Well, that’s my hope.

As for the immediate future, I plan to officially roll out a group of publishing announcements, links, celebration emails, details, and all that other junk at the end of August 2011. So, keep a lookout for the emails and posts. Get those spam filters up and running. And hide your wallets. You have been warned.

Wednesday, July 13, 2011

Static Status

My days of writing are beginning to blur into one constant repetitive motion.

Whether it’s E2 or BoTS Part2, I’m caught up in the constant writing, rewriting, editing, worrying, fantasizing, doubting, despairing, and resignation that I’ve always had.

Like running a marathon, a writer eventually reaches a point at the halfway mark where even putting one foot in front of the other is so mind numbing that it’s easier to think of so many other things. The goal is to keep moving forward.

So, that’s what I’m doing.

As for E2, I now have four chapters written. I've also reconstructed the layout of the novel to be more vibrant (hopefully). The finished chapters need more work – I consider them more of a line drawing rather than an oil painting. (Wow, I’m really mixing up my metaphors here.) Once that is done, then I hope to offer them up for pre-reading and critiquing.

As for BoTS Part2, this collection of short fiction is in the final stage of editing. (For what that really means, check out my thoughts here, here, and here.) This should be done by tomorrow and then comes the formatting and the uploading for publication.

I suppose this update brings up the question: what about BoTS Part1? I hope to have some news on it soon. Very soon. (And it’s good news.)

Saturday, July 9, 2011

Juggling Chainsaws

Half way through my first draft of E2, and it’s getting a bit confusing.

All my previous research helped build a great foundation for the technical aspects behind my sci-fi novel. However, the tech stuff is simple background; much of it will not even show up directly in the book. Now I’m at the point where the characters are front and center and creating them from scratch is damn difficult.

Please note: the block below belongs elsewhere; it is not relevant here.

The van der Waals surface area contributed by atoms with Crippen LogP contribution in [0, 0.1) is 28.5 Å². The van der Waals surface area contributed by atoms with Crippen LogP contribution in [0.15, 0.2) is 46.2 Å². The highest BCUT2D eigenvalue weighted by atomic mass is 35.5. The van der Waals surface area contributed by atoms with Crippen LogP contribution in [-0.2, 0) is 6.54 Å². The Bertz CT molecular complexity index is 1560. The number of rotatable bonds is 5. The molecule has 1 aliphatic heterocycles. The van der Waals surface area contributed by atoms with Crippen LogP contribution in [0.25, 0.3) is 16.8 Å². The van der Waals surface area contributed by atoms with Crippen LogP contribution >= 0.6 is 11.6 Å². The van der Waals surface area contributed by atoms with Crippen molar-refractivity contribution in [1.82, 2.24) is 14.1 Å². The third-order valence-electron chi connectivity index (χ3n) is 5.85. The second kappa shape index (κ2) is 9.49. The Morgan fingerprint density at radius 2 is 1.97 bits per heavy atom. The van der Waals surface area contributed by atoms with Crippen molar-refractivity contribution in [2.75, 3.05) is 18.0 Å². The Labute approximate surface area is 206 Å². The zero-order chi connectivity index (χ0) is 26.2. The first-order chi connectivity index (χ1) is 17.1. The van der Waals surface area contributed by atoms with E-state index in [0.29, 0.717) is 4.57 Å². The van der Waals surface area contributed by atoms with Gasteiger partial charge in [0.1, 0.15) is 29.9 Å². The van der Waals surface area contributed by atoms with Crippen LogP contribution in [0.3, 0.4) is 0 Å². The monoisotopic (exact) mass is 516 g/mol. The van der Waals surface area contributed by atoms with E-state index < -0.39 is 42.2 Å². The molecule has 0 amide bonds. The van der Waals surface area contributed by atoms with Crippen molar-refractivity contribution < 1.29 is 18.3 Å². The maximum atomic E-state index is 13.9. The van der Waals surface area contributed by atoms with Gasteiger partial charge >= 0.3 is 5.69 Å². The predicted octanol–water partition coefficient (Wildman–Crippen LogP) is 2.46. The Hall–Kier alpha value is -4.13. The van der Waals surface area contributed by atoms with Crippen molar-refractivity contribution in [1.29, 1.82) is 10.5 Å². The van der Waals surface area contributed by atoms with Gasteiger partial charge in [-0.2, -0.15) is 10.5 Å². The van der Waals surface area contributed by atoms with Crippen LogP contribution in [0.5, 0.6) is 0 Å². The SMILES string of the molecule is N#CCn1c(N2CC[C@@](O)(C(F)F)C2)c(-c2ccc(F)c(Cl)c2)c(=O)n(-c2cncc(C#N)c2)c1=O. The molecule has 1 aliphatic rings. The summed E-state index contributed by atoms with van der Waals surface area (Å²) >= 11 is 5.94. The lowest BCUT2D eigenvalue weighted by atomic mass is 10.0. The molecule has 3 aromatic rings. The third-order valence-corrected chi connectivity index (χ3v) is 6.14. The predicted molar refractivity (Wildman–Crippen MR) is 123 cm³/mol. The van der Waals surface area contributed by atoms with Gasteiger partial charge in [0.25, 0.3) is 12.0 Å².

This is nothing new. Write anything of significant length and importance, and you’ll find yourself in the middle of chaos, wondering if you are losing track of all those threads holding shit together. Since my novel spans about 120 years with overlapping characters and substantial themes that run the entire time period, it’s churning into gobblely-gook inside my head.

I take notes – scribbled in my notebook here and there – but frankly the amount of data I want to keep track of is a bit overwhelming right now. I’m juggling about a dozen scenes in my head that are not yet written, plus I’m toying with reconstructing some of the format (like breaking up a chapter into separate pieces or introducing each chapter with a character quote). I keep jotting all this stuff down. I slowly work on existing chapters. It’s almost like I’m afraid to really handle this mess because I’m not sure where I’ll end up.

On top of all that I begin my summer travels in about 3 weeks. Plenty of time to write more, but not enough time. I’m really scared to hit a rhythm only to have to take a break and lose it all. I suppose that’s the main issue right now: One slip and I feel the entire project becomes a bloody mess.